domingo, 12 de julho de 2009

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Chui emphasises 'inheritance' as he sets out his policies

Fox Yi Hu
South China Morning Post
July 12, 2009

Fernando Chui Sai-on, the sole candidate in Macau's chief executive poll, took "inheritance and innovation" as the theme of his 36-page policy outline.

The platform, which he presented yesterday to members of the city's 300-strong Election Committee, covers four issues: coping with the financial crisis, improving people's livelihoods, diversifying the economy and reforming the administrative system.

One analyst said the policy outline suggested that Dr Chui's administration would inherit many existing policies and offered little innovation. It lacked concrete ideas and failed to address public calls for political reform, the academic said.

Dr Chui needs at least 151 votes to win Macau's top job in the July 26 poll; 286 of the 300 voters nominated him.

He stressed the need to boost social welfare and enhance people's quality of life, touching on job security, support for the poor and public housing. He would try to ensure the completion of 19,000 public housing flats by 2012. The government had previously pledged to complete 19,000 flats by 2009 and later said they would be ready by 2010.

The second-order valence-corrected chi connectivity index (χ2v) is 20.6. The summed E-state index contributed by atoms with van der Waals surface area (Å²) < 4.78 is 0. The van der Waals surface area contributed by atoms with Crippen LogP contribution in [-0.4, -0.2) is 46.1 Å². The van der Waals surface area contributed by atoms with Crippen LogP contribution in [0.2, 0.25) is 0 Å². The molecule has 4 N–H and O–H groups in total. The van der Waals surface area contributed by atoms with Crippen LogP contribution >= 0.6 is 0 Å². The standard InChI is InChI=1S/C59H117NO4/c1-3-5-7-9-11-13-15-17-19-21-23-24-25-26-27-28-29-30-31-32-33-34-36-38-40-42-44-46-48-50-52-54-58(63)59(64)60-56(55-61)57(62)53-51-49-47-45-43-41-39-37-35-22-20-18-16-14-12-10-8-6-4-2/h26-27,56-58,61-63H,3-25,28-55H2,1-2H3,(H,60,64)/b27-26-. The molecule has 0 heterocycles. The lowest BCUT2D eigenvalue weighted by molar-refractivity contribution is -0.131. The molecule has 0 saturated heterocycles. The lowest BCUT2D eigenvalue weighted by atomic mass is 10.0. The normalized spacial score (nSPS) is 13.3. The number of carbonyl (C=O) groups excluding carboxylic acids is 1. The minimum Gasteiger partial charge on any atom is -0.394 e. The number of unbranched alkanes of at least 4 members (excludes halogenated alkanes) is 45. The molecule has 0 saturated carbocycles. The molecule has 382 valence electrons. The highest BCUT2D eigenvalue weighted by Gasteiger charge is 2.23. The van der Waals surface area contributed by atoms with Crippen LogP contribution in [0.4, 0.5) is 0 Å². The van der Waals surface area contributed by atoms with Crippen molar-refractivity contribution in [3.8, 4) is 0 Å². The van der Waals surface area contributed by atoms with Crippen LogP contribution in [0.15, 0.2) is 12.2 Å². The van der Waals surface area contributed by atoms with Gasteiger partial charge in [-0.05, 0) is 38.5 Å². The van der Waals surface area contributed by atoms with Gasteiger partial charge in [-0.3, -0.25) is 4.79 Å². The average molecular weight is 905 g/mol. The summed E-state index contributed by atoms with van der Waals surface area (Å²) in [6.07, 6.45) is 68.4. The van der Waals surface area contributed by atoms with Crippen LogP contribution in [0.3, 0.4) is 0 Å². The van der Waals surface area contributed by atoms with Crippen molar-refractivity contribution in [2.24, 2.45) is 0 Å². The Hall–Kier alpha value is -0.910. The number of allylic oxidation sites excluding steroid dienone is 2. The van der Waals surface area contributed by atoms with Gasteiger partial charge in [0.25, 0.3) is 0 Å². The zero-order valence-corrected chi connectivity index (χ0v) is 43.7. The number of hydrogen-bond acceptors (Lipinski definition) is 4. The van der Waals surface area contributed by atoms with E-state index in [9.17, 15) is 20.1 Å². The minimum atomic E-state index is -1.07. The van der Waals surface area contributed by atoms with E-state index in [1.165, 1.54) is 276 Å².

"Many people expressed concerns about housing when I was collecting views from the public," Dr Chui said.

He said he would seek to reduce Macau's reliance on casinos and pledged to boost the conference and exhibition industry.

But the policy outline featured little on political reform. Election Committee member and legislator Jose Coutinho asked Dr Chui if he would lead Macau towards universal suffrage, but the future leader said only that his government would research the issue.

"Social consensus is very important," Dr Chui said, "There will be government-led research and consultation to gauge public opinions."

He did not answer a question from legislator Kwan Tsui-hang, who suggested that the city should introduce a minimum wage.

Political commentator Larry So Man-yum said the policy outline suggested that Macau's new government would inherit most of the policies of current Chief Executive Edmund Ho Hau-wah.

"I can't see any deviation from the present government," said Professor So, of the Macau Polytechnic Institute, "The public hopes to see change, but there are not many new ideas in the platform." But he said it was commendable Dr Chui had devoted much of the outline to people's livelihoods.

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